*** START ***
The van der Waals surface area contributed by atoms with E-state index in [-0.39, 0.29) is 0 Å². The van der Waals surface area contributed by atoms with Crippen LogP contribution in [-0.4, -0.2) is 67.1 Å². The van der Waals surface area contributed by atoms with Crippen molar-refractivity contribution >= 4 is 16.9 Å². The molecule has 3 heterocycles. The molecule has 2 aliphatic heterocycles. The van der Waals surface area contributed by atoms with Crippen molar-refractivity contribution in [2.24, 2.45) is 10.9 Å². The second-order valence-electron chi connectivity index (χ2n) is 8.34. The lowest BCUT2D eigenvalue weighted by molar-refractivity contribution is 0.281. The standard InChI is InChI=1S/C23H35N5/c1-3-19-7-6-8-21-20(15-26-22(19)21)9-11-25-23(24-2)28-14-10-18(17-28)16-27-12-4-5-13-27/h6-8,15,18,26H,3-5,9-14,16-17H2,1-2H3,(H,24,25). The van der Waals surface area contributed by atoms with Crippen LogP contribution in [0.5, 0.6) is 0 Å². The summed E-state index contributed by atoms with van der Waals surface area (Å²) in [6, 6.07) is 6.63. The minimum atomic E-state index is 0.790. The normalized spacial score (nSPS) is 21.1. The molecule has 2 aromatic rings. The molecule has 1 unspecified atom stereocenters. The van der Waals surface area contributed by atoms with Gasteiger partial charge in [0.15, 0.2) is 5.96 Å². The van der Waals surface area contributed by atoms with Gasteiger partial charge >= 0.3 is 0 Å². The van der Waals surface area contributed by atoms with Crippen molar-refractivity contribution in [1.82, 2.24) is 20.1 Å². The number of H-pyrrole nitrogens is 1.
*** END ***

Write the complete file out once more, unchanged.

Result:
The van der Waals surface area contributed by atoms with E-state index in [-0.39, 0.29) is 0 Å². The van der Waals surface area contributed by atoms with Crippen LogP contribution in [-0.4, -0.2) is 67.1 Å². The van der Waals surface area contributed by atoms with Crippen molar-refractivity contribution >= 4 is 16.9 Å². The molecule has 3 heterocycles. The molecule has 2 aliphatic heterocycles. The van der Waals surface area contributed by atoms with Crippen molar-refractivity contribution in [2.24, 2.45) is 10.9 Å². The second-order valence-electron chi connectivity index (χ2n) is 8.34. The lowest BCUT2D eigenvalue weighted by molar-refractivity contribution is 0.281. The standard InChI is InChI=1S/C23H35N5/c1-3-19-7-6-8-21-20(15-26-22(19)21)9-11-25-23(24-2)28-14-10-18(17-28)16-27-12-4-5-13-27/h6-8,15,18,26H,3-5,9-14,16-17H2,1-2H3,(H,24,25). The van der Waals surface area contributed by atoms with Crippen LogP contribution in [0.5, 0.6) is 0 Å². The summed E-state index contributed by atoms with van der Waals surface area (Å²) in [6, 6.07) is 6.63. The minimum atomic E-state index is 0.790. The normalized spacial score (nSPS) is 21.1. The molecule has 2 aromatic rings. The molecule has 1 unspecified atom stereocenters. The van der Waals surface area contributed by atoms with Gasteiger partial charge in [0.15, 0.2) is 5.96 Å². The van der Waals surface area contributed by atoms with Gasteiger partial charge >= 0.3 is 0 Å². The van der Waals surface area contributed by atoms with Crippen molar-refractivity contribution in [1.82, 2.24) is 20.1 Å². The number of H-pyrrole nitrogens is 1.